North Charleston police have charged Brandy Hanna’s former boyfriend in connection with her disappearance more than 11 years ago.

Investigators are hopeful this is the first step in solving a missing person cold case — and possible murder — that has gained national attention.

Garland “Zeke” Lankford, 40, faces one count of obstruction of justice after he recently made several statements in direct contradiction to earlier information he gave police in the weeks after Hanna vanished in 2005.

The most damning revelation is Lankford’s admission that he “may have gone” to Hanna’s apartment on the night she disappeared.

“This is definitely a step in the right direction,” said North Charleston Police Sgt. Ron Lacher, who has been working the case for more than six years. “We are treating this as a homicide investigation and we’re still working it. Anyone who has any information should come forward now.”

Hanna, 32 at the time, disappeared on May 20, 2005. She had worked the Friday night shift at Alex’s Restaurant on Dorchester Road, then got a ride home from a customer around 3 p.m. She talked by phone with her mother, Donna Parent, at 5:30 that afternoon and mentioned that Lankford was coming to visit.

That was the last time Parent heard from her daughter.

Parent reported her daughter missing that weekend, but because she was an adult, the police did not immediately investigate. But Parent knew something was wrong from the start and finally convinced police to search her daughter's apartment.

Investigators found Hanna’s money and all her belongings there. It appeared she had stepped out of the apartment with every intention of coming right back.

And for a decade, there have been few clues in what police say is one of the most perplexing missing person cases they’ve ever seen.

The evidence collected in the days after Hanna’s disappearance, the most critical time in a missing person investigation, proved nothing. Phone records showed Hanna had texted with a friend around 8 p.m., and Lankford just after 10 p.m.

At the time, Lankford told police he had to work late that night and did not see her. He told The Post and Courier in June 2005 that, “I think she left the house with every intention of coming right back.”

But last week, confronted with evidence that he had not been at work that night and had spoken with Hanna by phone, Lankford told detectives “he may have gone to Hanna’s apartment and spent time with her on Friday, May 20, 2005,” according to an affidavit.

Lacher has had access to Lankford, who moved to Greenville years ago, because he is currently in the Berkeley County jail facing charges of first-degree criminal sexual misconduct. He is accused of sexually assaulting a 7-year-old girl.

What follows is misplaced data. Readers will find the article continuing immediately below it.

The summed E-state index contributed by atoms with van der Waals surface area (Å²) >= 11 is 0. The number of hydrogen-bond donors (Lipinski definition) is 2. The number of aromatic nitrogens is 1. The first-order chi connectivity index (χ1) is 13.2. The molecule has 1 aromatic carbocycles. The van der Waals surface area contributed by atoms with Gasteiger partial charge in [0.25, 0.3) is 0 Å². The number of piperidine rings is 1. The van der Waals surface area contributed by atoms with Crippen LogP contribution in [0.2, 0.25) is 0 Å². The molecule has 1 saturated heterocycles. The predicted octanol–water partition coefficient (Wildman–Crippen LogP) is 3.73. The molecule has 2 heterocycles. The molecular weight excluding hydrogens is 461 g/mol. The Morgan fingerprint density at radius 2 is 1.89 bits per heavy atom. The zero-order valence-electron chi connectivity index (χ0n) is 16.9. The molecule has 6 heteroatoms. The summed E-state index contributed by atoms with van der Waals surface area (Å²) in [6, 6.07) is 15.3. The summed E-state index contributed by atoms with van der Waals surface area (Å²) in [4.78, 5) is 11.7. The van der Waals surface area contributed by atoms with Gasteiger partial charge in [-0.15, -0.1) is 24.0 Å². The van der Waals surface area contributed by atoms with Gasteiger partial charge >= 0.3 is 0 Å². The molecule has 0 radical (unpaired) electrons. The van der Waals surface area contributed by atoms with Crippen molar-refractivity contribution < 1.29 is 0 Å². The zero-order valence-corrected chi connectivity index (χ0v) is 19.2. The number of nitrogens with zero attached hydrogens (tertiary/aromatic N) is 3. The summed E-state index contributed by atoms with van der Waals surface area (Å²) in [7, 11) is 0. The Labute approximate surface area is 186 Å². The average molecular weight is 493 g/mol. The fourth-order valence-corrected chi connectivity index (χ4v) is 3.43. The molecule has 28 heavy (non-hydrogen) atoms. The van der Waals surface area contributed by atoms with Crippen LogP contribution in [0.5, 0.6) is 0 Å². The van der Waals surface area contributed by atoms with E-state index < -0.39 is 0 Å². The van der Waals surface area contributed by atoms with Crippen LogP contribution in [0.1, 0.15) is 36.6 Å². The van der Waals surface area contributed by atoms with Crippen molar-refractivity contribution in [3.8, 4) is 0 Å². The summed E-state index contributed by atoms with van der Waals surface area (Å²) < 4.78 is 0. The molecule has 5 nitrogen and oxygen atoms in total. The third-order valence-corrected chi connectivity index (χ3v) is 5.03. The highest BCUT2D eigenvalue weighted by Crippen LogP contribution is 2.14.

Given ample time to question Lankford, Lacher found several inconsistencies in his story. Although he originally told police he had not contacted anyone except Parent about Hanna’s disappearance, phone records show Lankford called North Charleston City Hall at least three times before she was actually declared missing.

In those calls he purported to be an anonymous neighbor who spotted Hanna “getting into a truck with her ex-boyfriend,” Ray McAdams. In the affidavit, police note that Hanna had only lived in her Florida Avenue apartment for a month, and no one there would have recognized McAdams as an “ex-boyfriend.”

Eleven years ago, Lankford told police that McAdams — who died years ago — contacted him about Hanna’s disappearance on May 21, 2005. Phone records show that Lankford texted McAdams several times the morning after Hanna disappeared.

Investigators say Lankford tried to blame McAdams for Hanna’s disappearance from the start. He told The Post and Courier in 2005 that “I know she’d had some problems with her ex-boyfriend. ... I fear the absolute worst.”

Parent, who has tirelessly worked to keep her daughter’s disappearance on the minds of potential witnesses and the police, got the news that Lankford would be charged with obstruction on her birthday.

“It was the best birthday present in the world, to have something we can finally put our hands on,” she said. “We’ve been waiting 11½ years for anything and now we get this.”

Hanna was declared dead in 2013, and Lacher considers this a homicide investigation. He said there are at least two other people who police believe have knowledge of the case and, if they don’t come forward, they could be charged with withholding information.

Lankford was arrested by Hanahan police, and is being held without bail on the criminal sexual misconduct charge. He faces arraignment in February, and if makes bail, will be moved to the Charleston County jail, where he faces the obstruction charge as well as an old Family Court charge related to non-payment of child support.

In June, the Investigation Discovery Channel ran a one-hour documentary on Hanna’s disappearance and police say they got dozens of tips about the case following its broadcast. Between those tips, Lankford’s obstruction charge — which carries up to a 10-year prison sentence — and cooperation from other witnesses, police say they finally may be able to solve one of the Lowcountry’s most perplexing, and tragic, mysteries.

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